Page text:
W. N. Lacey Lectureship in Chemical Engineering
Liquid Crystals - From Simple Self-Assembled Constructs, to Autonomous Materials.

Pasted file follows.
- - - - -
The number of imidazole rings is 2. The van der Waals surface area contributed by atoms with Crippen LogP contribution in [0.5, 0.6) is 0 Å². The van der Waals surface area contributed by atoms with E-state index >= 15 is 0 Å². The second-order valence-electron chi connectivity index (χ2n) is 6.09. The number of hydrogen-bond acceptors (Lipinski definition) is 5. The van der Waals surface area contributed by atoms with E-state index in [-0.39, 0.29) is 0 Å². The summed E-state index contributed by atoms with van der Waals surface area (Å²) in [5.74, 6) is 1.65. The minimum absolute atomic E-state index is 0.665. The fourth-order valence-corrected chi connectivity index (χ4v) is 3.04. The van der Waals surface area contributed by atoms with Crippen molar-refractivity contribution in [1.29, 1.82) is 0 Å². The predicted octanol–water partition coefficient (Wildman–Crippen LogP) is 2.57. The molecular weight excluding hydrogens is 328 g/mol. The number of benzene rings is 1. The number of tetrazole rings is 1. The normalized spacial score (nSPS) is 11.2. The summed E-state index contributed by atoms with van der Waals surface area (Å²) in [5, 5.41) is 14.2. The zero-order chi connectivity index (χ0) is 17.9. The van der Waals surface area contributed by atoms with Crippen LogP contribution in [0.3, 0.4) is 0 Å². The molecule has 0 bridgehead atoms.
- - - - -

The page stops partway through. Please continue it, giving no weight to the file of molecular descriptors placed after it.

Polymeric materials comprising mechano-chemically active components are able to undergo spontaneous structural rearrangements that generate internal stresses and motion. These stresses can be particularly large in the case of liquid crystalline polymers, where elasticity plays an important role on the structure of the underlying materials. Understanding how internal activity leads to specific behaviors is important for design of autonomous materials systems capable of delivering desired functionalities. This lecture will focus on the relationship between structure, activity, and motion in lyotropic liquid crystalline polymeric systems. More specifically, results will be presented for actin and tubulin suspensions, where activity is generated by protein motors. A distinctive feature of these biopolymers is that characteristic contour lengths can range from hundreds of nanometers to tens of microns, thereby making them amenable for study by optical microscopy. By relying on molecular and meso-scale models, it is possible to arrive at a comprehensive description of these suspensions that helps explain the connections between molecular structure, the formation and shape of distinct topological defects, activity, and defect dynamics. One of the outcomes of such a description is the realization that hydrodynamic interactions can in some cases exacerbate or mitigate the elasticity of the underlying materials, leading to non-intuitive phenomena that do not arise at equilibrium. By balancing such effects, these findings raise the possibility of designing functional materials where specific, macroscopic dynamical responses are engineered into a system to create function.